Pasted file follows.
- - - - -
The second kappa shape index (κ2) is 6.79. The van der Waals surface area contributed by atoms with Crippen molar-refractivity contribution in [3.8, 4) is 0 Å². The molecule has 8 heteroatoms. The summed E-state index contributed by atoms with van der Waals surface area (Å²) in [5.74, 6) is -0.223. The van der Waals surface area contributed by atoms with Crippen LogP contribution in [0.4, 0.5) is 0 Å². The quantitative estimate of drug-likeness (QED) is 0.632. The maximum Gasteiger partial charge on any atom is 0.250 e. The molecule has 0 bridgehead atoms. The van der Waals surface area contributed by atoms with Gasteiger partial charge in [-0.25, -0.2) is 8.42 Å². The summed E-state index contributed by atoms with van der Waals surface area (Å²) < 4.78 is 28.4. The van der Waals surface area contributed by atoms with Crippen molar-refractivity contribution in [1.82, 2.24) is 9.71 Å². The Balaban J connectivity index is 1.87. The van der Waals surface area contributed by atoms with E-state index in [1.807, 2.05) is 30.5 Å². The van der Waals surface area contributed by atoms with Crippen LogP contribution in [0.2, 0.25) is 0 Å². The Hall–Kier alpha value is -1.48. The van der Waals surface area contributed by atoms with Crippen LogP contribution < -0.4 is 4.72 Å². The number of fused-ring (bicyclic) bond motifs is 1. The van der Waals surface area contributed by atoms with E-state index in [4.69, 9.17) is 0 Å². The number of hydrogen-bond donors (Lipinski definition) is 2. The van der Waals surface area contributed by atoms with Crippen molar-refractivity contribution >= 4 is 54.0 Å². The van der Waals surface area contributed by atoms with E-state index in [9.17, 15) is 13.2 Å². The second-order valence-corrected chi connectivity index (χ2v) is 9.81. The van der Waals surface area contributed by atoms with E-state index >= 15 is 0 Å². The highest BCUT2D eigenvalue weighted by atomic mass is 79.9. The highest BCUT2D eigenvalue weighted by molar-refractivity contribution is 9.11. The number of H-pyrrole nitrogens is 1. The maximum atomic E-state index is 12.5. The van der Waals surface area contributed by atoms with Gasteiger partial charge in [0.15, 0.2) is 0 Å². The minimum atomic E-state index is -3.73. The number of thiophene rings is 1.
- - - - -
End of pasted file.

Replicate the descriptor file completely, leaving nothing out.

The second kappa shape index (κ2) is 6.79. The van der Waals surface area contributed by atoms with Crippen molar-refractivity contribution in [3.8, 4) is 0 Å². The molecule has 8 heteroatoms. The summed E-state index contributed by atoms with van der Waals surface area (Å²) in [5.74, 6) is -0.223. The van der Waals surface area contributed by atoms with Crippen LogP contribution in [0.4, 0.5) is 0 Å². The quantitative estimate of drug-likeness (QED) is 0.632. The maximum Gasteiger partial charge on any atom is 0.250 e. The molecule has 0 bridgehead atoms. The van der Waals surface area contributed by atoms with Gasteiger partial charge in [-0.25, -0.2) is 8.42 Å². The summed E-state index contributed by atoms with van der Waals surface area (Å²) < 4.78 is 28.4. The van der Waals surface area contributed by atoms with Crippen molar-refractivity contribution in [1.82, 2.24) is 9.71 Å². The Balaban J connectivity index is 1.87. The van der Waals surface area contributed by atoms with E-state index in [1.807, 2.05) is 30.5 Å². The van der Waals surface area contributed by atoms with Crippen LogP contribution in [0.2, 0.25) is 0 Å². The Hall–Kier alpha value is -1.48. The van der Waals surface area contributed by atoms with Crippen LogP contribution < -0.4 is 4.72 Å². The number of fused-ring (bicyclic) bond motifs is 1. The van der Waals surface area contributed by atoms with E-state index in [4.69, 9.17) is 0 Å². The number of hydrogen-bond donors (Lipinski definition) is 2. The van der Waals surface area contributed by atoms with Crippen molar-refractivity contribution >= 4 is 54.0 Å². The van der Waals surface area contributed by atoms with E-state index in [9.17, 15) is 13.2 Å². The second-order valence-corrected chi connectivity index (χ2v) is 9.81. The van der Waals surface area contributed by atoms with E-state index >= 15 is 0 Å². The highest BCUT2D eigenvalue weighted by atomic mass is 79.9. The highest BCUT2D eigenvalue weighted by molar-refractivity contribution is 9.11. The number of H-pyrrole nitrogens is 1. The maximum atomic E-state index is 12.5. The van der Waals surface area contributed by atoms with Gasteiger partial charge in [0.15, 0.2) is 0 Å². The minimum atomic E-state index is -3.73. The number of thiophene rings is 1.